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Disaster for Ireland as All Blacks score six tries to win opening test of the series

Ireland were beaten 42-19 by New Zealand in the first test of their three match series in Auckland this morning.

Image: Photosport/Brett Phibbs/INPHO



IT TOOK 15 months to build the dream and then 16 minutes to shatter it.

After losing just one of their last 13 games, beating England twice and New Zealand along the way, there really was a sense of hope this Irish team had the ability to make history and beat the All Blacks on their patch.

That feeling had not changed after the opening quarter but by half-time, everything had changed.

Having started positively, getting the opening try of the game and putting passages of superb rugby together, Ireland fell into panic mode in the second quarter of this game and blew whatever chance they had of winning it.

It really was an extraordinary meltdown. Five-nil up after 22 minutes, they were 28-5 down after 38. They didn’t just lose the lead in this period but also their captain – Johnny Sexton going off hurt just after the half-hour mark – his injury arriving midway through the move that changed the game.

The score was 7-5 New Zealand at this stage. Up to this point, Ireland had played all the rugby, Peter O’Mahony excelling, Jamison Gibson-Park having a fine opening quarter prior to a disastrous second one.

The clock was ticking towards 30 minutes when everything changed, the ball in the New Zealand 22, Ireland going through the phases, but doing so without much structure or confidence, Hugo Keenan scrambling to catch one pass, Sexton getting a bang and losing his feet just seconds earlier, Gibson-Park trying to keep the play flowing even though he was temporarily without a half-back partner.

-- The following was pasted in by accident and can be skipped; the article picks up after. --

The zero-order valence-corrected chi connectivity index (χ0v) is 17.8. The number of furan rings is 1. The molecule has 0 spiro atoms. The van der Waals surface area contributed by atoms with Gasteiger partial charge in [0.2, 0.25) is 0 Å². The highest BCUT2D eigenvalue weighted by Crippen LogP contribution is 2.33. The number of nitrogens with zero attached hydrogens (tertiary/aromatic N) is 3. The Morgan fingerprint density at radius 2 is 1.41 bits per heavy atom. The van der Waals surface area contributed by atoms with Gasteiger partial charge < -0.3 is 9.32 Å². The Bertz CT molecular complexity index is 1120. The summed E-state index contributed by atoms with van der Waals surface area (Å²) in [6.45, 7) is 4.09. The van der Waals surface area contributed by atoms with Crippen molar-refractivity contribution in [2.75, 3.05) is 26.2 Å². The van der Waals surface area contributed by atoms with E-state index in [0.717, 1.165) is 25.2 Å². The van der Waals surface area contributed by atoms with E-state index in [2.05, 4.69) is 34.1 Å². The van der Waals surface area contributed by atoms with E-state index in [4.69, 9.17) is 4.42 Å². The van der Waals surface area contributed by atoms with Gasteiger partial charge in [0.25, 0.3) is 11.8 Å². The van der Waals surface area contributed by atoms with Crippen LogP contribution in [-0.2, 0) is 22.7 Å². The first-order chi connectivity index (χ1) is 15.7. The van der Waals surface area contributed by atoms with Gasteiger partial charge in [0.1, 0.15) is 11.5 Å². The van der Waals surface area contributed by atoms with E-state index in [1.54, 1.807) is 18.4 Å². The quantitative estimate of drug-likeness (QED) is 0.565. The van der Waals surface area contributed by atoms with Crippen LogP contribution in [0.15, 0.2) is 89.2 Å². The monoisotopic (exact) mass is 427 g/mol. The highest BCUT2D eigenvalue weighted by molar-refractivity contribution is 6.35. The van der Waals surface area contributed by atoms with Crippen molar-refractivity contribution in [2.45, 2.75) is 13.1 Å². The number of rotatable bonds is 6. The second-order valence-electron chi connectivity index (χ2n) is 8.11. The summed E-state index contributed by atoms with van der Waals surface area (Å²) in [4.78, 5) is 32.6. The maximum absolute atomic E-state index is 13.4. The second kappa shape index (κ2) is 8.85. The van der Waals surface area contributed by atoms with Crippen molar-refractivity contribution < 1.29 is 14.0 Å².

What they needed was composure, what they got was panic, Garry Ringrose attempting a simple-enough pass to James Lowe on the left wing. Lowe, however, slipped; Sevu Reece, the All Blacks’ right winger, did not, intercepting the ball to run from his 22 all the way under the sticks.

And with that 7-5 had turned into 14-5; Sexton had gone off; and the void was felt right across the team. There and then they just needed to slow things down, keep their heads and get through to half-time in one piece.

Instead Gibson-Park made a terrible decision off Ireland’s next attack. Referee Karl Dickson had awarded Ireland a penalty just inside the All Blacks half, gifting sure access to the New Zealand 22.

Rather than allow Joey Carbery – Sexton’s replacement – find touch, Gibson-Park took a quick tap, thinking he had an overlap to his right. Well, he didn’t. The All Blacks turned the ball over and it eventually ended up in the Irish 22.

Still there was a chance for Ireland to do the simple thing after Dan Sheehan found James Ryan at the front of the lineout. Again, they took the wrong option, trying to steal a few extra yards before exiting, suffering another turnover at the breakdown, gifting Beauden Barrett the time and space to kick a clever little grubber in behind the Irish defence. Quinn Tupaea collected it and touched down. Suddenly it was 21-5 and the game was gone, 36 minutes played.

And it’d get worse two minutes later, another try coming from seemingly nowhere, Aaron Smith with the break this time, no Irish defender in sight at the back of the ruck, before Smith’s grubber eventually bounced favourably towards Ardie Savea, who pounced to score. Jordie Barrett nailed his fourth conversion of the afternoon and 23 points separated the sides.

the-new-zealand-team-perform-the-haka Source: Marty Melville

No one, but no one, could have predicted this 20 minutes earlier because at this stage it was Ireland who were doing their stuff, making such a bright opening, just five minutes and fifty three seconds on the clock when Keith Earls got across the tryline to score.

The move that preceded it highlighted everything that is good about Irish rugby; the bravery of Dan Sheehan to throw to the tail of the lineout, the skill and athleticism of O’Mahony to catch it while falling backwards.